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It's not the budget, it's the economy

Last month, Minnesota got bad budget news. It wasn't a surprise -- but it was still hard to hear. We are facing a $1.2 billion deficit for the 2010-11 budget cycle, on top of $5.4 billion we already knew we'd be facing in 2012 and 2013.

Seventy percent of the 2010-11 figure is due to lower-than-expected income tax receipts. This means that in the upcoming legislative session, Gov. Pawlenty and DFL lawmakers will face stark choices in balancing the state's budget.

As we reflect on the past decade, two less-than-stellar facts stare back at us. One: Minnesota has lost jobs. Two: state government has become less efficient, even as our governor has tried to shame local-government leaders, who have made drastic cuts, into "living within their means."

It's a concept worth thinking about -- "living within our means." It's particularly interesting given that we also frequently hear from far-right conservative leaders -- including those Republicans seeking the governor's job this year -- that government should be run more like a business.

No visionary businessperson looks at their work as a zero-sum game. They seek to create new markets and new customers in order to expand their business's potential over time, not merely duke it out with competitors for finite dollars in a finite market. They seek, as former venture capitalist Andy Rachleff said, to grow the pie, not just their slice.

We cannot simply tax our way out of our deficit nor cut our way out of it; we must grow our way out of it. To solve our state's budget problems, we need to grow the pie in Minnesota -- in other words, grow our state's economy and grow opportunity for all Minnesotans. It's time to stop staggering from budget deficit to budget deficit and start looking at how to grow our economy so that we once again enjoy surpluses.

According to State Economist Tom Stinson, Minnesota faces a long-term structural deficit, resulting primarily from slowing revenue growth that is in turn the result of our aging population and high unemployment. It's simple, really: When fewer people are working, fewer people are paying taxes. This means less money in the state's coffers to fund things we all count on: road repairs, snow plowing, public schools, fire services.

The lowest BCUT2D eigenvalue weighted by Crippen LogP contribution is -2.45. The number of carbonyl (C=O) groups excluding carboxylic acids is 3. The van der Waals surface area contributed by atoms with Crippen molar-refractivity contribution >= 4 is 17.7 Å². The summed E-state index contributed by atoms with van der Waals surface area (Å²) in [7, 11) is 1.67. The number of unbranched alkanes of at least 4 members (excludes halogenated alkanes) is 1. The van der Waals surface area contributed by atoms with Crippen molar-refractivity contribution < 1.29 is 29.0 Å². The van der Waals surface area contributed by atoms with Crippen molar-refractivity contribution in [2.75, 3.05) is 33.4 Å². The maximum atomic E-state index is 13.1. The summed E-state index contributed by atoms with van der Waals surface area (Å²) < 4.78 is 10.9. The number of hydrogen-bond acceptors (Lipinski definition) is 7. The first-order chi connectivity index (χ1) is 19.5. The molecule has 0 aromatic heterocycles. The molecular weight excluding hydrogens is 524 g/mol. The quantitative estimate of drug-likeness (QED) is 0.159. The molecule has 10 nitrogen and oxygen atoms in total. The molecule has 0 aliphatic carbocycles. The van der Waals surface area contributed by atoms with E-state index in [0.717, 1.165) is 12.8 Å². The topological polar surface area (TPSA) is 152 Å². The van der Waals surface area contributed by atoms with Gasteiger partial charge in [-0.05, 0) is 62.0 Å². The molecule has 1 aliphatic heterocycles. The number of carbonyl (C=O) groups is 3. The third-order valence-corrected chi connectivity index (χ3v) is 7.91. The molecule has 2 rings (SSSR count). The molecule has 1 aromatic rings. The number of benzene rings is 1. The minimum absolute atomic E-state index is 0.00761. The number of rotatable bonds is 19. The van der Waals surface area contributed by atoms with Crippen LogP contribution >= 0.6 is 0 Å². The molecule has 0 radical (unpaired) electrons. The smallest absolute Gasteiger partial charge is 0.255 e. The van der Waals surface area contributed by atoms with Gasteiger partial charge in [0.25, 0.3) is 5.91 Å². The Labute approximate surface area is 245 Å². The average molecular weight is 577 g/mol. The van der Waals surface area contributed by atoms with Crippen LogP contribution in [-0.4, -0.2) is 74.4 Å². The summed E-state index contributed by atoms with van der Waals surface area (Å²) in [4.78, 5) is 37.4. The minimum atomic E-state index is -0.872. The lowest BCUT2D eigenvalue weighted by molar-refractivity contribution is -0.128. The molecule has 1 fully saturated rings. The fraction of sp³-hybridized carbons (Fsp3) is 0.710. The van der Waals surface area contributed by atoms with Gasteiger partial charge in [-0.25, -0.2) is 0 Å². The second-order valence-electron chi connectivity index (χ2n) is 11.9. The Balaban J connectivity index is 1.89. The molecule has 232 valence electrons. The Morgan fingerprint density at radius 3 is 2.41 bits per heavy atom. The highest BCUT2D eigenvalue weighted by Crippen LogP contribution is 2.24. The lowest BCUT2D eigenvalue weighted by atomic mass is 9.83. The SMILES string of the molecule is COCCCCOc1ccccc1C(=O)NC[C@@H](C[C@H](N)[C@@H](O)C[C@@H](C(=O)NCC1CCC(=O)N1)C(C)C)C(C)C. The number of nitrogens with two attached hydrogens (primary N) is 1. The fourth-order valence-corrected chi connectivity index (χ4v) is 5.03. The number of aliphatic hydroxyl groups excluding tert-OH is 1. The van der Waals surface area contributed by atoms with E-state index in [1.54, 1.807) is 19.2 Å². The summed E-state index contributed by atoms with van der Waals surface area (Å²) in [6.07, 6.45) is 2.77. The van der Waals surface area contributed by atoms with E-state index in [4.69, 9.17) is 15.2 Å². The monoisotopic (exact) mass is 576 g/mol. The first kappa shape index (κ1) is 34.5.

I believe Minnesota can become a leader in the new clean energy economy. This has been my mantra for the past 11 months as I have spent time in communities all over the state. We should be manufacturing and installing thousands of new wind turbines. We should be leading the development of next generation ethanol and biomass. We should be installing super-efficient geothermal heating and cooling systems in public buildings. We should be harnessing the sun. (It surprises some, but even with our dark and chilly winters, Minnesota is still one of the top 10 states in the nation for solar energy.)

We should be embarking on weatherization efforts that will not only create thousands of jobs but also save us untold sums on energy costs. These initiatives will create jobs and economic opportunity in every corner of Minnesota.

This is not about creating state subsidies. This is about harnessing our economic power. Every month when we pay our heating, cooling or electric bills, hundreds of millions of dollars leave the state. We pay for Middle East oil, Texas natural gas and Montana coal. We should follow the rule of all strong businesses and pay ourselves first.

Minnesotans are not clamoring for less health care or poorer schools -- what they want is a vision of a state that works and a path to making that vision a reality. Unfortunately, while experts agree that we cannot simply make cuts nor raise taxes enough to solve our state's budget problems, our current leadership has a history of rejecting sound advice in favor of sound-byte "solutions" and far-right ideology -- and appears poised to do the same this time around.

Wages have declined for three quarters. Employment has fallen more than forecast. And state and local governments take a smaller portion of Minnesotans' income now than at any time in the last 15 years. We're fighting for a smaller piece of a shrinking pie.

We've just entered a new year. Let's resolve that this year, we're going to dedicate ourselves to truly solving our budget problems by baking a pie big enough so that all Minnesotans can have some.

Matt Entenza, DFL-St. Pau, is the former Democrat Minnesota House leader and is a candidate for governor.